14th February, 1929


(Due to arrive Canberra 15.3.29)

My Dear P.M.,

I think the proposal in the attached letter regarding C.I.D.

papers will meet the case. [1] I have had some signs that the Defence Department think that I am usurping some privilege of theirs by my position in the C.I.D. Office and by seeing and sending out through you copies of all C.I.D. papers that they seem to think affect them exclusively. They appear to resent the fact that I am the channel (through you) through which these papers reach them and that they are not available to their Service Liaison Officers here.

I mention this fact-not that it disturbs me a great deal-in order that you may be aware of the possibility of their trying to alter the present arrangement at this end. Personally, I think-and without trying to forward any ends of my own-that any alteration of the present scheme would not be an improvement. We are liable to lose more than we gain by any attempted change.

I think that the origin of their discontent lies in the fact that I was able to send you information which enabled you to postpone the 'modernisation' of our coast defences. I also hear echoes of criticism that I am biased in favour of the air. Both these criticisms annoy me a little. Firstly, I could not have advised you other than I did with regard to coast defence without gross dereliction of my duty to you. Secondly, I have gone through all my letters and notes to you on the question of the share that the Air should take in coast and other defence, and I am still of the opinion that I have always maintained a reasonable attitude in the matter. I have shown Hankey the bulk of my letters on the subject and he thinks I have maintained the balance.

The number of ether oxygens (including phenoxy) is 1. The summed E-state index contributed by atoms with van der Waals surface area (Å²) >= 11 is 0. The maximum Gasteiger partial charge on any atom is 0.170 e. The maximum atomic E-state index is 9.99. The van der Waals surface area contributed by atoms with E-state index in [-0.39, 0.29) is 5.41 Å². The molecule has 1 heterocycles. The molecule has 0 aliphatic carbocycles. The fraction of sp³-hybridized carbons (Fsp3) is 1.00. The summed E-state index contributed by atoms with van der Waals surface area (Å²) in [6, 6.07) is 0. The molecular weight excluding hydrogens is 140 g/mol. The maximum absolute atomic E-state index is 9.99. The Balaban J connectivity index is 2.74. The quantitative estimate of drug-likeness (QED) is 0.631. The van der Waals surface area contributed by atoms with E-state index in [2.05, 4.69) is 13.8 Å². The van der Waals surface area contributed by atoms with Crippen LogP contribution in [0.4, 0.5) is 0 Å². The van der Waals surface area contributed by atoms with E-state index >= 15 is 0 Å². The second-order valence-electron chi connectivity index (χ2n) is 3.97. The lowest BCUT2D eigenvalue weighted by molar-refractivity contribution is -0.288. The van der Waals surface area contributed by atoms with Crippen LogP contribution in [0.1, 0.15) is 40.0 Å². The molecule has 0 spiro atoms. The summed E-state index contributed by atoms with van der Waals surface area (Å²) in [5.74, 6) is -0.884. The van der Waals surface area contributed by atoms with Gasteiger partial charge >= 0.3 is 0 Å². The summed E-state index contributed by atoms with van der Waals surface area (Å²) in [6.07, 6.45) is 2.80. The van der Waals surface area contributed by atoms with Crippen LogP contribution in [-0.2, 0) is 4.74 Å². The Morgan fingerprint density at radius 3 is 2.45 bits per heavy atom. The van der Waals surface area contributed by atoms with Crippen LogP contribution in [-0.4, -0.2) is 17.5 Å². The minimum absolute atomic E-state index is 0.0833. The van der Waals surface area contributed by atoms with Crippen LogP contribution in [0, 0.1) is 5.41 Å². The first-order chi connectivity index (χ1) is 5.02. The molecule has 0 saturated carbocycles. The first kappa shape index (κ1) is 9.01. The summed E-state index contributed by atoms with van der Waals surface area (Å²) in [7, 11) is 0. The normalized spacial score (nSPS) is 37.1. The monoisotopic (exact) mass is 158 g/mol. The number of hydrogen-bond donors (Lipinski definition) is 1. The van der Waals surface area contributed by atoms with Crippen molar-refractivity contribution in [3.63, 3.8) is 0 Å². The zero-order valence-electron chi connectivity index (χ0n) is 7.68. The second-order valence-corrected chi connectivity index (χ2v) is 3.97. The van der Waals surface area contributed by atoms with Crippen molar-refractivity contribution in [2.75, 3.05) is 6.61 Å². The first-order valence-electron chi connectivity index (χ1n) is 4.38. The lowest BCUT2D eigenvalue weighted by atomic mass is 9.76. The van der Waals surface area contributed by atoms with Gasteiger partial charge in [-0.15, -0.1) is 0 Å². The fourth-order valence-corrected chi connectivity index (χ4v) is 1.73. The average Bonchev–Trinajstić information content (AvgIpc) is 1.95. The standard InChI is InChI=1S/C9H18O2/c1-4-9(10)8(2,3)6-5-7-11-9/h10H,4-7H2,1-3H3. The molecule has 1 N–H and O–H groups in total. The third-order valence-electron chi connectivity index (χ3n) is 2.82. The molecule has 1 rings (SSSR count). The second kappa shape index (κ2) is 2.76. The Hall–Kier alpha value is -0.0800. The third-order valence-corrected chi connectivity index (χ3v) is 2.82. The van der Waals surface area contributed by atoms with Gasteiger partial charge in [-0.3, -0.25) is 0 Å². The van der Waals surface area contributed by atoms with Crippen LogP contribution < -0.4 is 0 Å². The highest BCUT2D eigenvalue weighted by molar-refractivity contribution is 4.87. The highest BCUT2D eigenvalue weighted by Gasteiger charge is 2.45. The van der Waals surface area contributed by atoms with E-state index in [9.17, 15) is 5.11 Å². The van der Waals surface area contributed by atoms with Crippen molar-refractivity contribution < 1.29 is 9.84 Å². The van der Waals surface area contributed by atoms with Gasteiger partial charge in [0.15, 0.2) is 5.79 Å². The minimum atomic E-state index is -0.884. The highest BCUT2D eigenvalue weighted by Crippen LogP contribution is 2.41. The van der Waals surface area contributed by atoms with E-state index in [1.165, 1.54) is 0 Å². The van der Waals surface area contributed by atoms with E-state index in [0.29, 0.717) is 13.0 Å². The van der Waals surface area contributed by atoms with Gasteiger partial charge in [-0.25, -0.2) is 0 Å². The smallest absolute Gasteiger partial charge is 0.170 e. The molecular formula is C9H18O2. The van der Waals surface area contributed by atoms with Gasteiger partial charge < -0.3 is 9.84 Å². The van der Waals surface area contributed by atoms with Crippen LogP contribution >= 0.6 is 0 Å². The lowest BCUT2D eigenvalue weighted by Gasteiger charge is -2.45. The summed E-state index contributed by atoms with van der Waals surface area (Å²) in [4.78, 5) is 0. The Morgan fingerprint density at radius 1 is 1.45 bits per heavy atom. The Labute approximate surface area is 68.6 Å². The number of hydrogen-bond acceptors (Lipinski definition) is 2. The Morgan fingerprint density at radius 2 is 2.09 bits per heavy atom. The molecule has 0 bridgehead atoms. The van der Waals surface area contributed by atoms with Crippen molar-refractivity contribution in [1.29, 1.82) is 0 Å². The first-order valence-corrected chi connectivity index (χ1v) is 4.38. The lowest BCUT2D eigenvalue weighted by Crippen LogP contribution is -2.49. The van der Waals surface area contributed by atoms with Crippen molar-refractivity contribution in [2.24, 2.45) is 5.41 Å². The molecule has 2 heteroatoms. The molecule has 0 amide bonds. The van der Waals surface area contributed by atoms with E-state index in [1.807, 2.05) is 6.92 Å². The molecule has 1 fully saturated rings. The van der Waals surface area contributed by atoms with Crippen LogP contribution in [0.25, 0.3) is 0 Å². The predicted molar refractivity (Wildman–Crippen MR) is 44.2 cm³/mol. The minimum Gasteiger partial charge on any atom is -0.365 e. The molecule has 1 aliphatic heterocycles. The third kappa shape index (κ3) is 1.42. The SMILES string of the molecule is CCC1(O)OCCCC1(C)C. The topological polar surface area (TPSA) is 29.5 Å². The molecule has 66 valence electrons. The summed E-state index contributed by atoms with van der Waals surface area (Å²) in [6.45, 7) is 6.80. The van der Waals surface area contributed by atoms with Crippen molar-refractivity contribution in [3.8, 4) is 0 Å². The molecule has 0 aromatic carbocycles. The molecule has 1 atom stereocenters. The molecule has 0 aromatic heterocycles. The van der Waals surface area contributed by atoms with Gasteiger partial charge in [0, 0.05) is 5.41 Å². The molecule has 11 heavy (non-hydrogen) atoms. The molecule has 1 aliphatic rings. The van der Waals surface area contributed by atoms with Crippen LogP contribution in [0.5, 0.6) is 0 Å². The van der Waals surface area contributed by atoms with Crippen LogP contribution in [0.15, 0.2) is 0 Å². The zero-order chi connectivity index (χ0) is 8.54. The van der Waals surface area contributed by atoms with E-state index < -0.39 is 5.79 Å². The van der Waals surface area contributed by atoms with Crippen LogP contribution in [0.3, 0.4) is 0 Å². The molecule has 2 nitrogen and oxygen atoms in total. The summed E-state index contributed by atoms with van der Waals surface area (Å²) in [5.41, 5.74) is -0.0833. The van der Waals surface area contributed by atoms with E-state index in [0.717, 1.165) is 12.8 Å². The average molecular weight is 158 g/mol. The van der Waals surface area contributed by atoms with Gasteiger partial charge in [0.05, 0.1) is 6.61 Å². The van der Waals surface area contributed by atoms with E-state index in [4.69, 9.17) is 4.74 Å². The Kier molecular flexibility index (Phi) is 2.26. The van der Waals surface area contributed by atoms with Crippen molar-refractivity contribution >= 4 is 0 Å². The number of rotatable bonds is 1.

I am, Yours sincerely, R.G. CASEY

1 Bruce, in a letter to Casey of 4 January 1929, had asked for his views on a request to him dated 28 November 1928 from the Minister for Defence (Sir William Glasgow), a copy of which he enclosed, that the Defence Department should receive four copies of all papers issued by the Committee of Imperial Defence. Bruce asked Casey, 'if you consider such a course desirable', to discuss the matter with Sir Maurice Hankey, Secretary to the Cabinet. Casey's attached letter referred to here, also dated 14 February 1929, Stated that he had sought Hankey's views. The present situation was that the Dominions Office supplied all the Dominions with copies of only a small proportion of the papers produced by the C.I.D. Casey, with Hankey's blessing, was able to supply Bruce personally with only one copy of practically all C.I.D. papers, including issues in the committee stage. However, to ask for extra copies would necessitate printing of often very secret documents in increased numbers, a decision for Cabinet. Casey and Hankey considered it best that the status quo remain, but that Bruce could, if he wished, authorise copies to be made of documents of relevance to the Defence Department. Glasgow's letter to Bruce, and a copy of Bruce's letter to Casey and of Casey's reply, are on file AA:A981, Defence 275, iii. See also Letters 192 and 204.